Carbon monoxide, or CO, is a poisonous gas that can be particularly dangerous because it is colorless and odorless. Headache, nausea, dizziness and even permanent brain damage or death can occur. Hundreds of people die each year from accidental CO poisoning, many of them while using portable generators during severe weather.
A byproduct of burning fuels such as gasoline, propane, kerosene, natural gas, oil, wood or coal, carbon monoxide is emitted from internal combustion made by engines, like those that power lawn mowers, portable generators, cars, power washers and many household appliances such as furnaces, ranges, fireplaces, water heaters and room heaters. To prevent CO poisoning in your home, be sure to take the following precautions:
- Educate your family about the causes of CO poisoning and how to prevent exposure to this deadly gas.
- Do not use portable generators indoors, including in garages, carports, storage sheds and the like, even with doors and windows open. CO can quickly build to lethal levels in even partially enclosed spaces.
- Do not place pressure washer engines indoors, and, when using pressure washers outdoors, keep engines away from open windows, doors or vents during use, as CO can seep inside through the openings.
- Hire qualified professionals to install new furnaces and appliances and to inspect and service your HVAC system, chimneys, and flues.
- Never service fuel-burning appliances without proper knowledge, skills, and tools. Always refer to the owners’ manual when performing minor adjustments or performing maintenance on fuel-burning equipment.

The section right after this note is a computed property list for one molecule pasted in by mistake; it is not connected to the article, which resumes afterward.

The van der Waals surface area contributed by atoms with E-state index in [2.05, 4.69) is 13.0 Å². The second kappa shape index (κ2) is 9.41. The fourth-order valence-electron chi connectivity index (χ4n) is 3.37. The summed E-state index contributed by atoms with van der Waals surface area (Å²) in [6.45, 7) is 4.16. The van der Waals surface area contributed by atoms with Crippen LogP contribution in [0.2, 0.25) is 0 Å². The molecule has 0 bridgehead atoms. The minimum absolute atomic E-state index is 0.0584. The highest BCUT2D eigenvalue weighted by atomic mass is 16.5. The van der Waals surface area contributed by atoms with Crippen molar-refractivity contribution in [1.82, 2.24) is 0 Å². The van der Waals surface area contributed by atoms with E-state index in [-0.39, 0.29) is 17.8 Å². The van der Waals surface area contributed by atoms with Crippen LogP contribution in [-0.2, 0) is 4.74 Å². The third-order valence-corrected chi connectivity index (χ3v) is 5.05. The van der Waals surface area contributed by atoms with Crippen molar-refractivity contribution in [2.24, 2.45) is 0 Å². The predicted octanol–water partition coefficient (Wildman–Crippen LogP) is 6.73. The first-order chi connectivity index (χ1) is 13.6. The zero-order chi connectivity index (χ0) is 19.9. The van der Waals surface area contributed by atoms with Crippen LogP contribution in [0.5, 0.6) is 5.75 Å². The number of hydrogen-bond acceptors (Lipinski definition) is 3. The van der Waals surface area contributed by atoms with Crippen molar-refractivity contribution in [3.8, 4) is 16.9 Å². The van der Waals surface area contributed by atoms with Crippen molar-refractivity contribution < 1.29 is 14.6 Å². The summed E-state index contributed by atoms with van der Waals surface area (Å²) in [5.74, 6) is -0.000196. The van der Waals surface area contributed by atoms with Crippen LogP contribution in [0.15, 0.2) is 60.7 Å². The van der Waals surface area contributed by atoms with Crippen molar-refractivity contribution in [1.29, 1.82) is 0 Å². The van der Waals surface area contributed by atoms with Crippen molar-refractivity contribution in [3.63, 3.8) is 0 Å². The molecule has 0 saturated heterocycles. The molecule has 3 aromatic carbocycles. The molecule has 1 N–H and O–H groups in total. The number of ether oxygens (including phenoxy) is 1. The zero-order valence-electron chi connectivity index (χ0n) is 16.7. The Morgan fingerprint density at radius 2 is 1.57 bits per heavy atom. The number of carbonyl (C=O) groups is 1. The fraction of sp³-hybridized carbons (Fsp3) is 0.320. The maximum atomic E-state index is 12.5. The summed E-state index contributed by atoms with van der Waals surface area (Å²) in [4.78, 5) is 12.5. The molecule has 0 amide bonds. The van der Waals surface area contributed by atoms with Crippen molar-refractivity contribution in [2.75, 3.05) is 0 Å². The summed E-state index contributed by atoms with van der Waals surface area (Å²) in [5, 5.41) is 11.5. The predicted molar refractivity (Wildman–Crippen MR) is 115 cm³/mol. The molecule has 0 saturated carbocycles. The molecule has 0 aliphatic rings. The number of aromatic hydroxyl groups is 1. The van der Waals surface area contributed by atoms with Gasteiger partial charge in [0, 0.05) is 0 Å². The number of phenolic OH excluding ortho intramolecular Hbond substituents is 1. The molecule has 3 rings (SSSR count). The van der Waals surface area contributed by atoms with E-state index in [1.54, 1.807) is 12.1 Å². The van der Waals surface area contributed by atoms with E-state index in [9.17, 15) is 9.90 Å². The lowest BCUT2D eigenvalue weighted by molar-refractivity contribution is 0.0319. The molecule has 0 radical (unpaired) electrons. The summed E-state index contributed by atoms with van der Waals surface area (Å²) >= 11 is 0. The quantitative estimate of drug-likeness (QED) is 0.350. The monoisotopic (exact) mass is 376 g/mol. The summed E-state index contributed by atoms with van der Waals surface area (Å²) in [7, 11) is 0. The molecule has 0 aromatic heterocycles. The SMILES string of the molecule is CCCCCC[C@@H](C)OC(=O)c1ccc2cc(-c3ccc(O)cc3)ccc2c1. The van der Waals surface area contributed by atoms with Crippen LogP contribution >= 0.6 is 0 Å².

- Never use portable fuel-burning camping equipment or burn charcoal indoors.
- Never leave a car running in a garage, even with the garage door open.
- Never use your gas oven or clothes dryer to heat your home.
- Never operate unvented fuel-burning appliances in any room where people are sleeping.
- Do not cover the bottom of natural gas or propane ovens with aluminum foil. Doing so blocks the airflow through the appliance and can produce CO.
- Install CO detectors throughout your home, especially in hallways near sleeping areas, and follow the manufacturers’ instructions for testing and replacing. Keep detectors unobstructed by furniture or draperies.
For additional details about how to prevent CO poisoning, visit the website for the National Institute for Occupational Safety and Health of the Centers for Disease Control.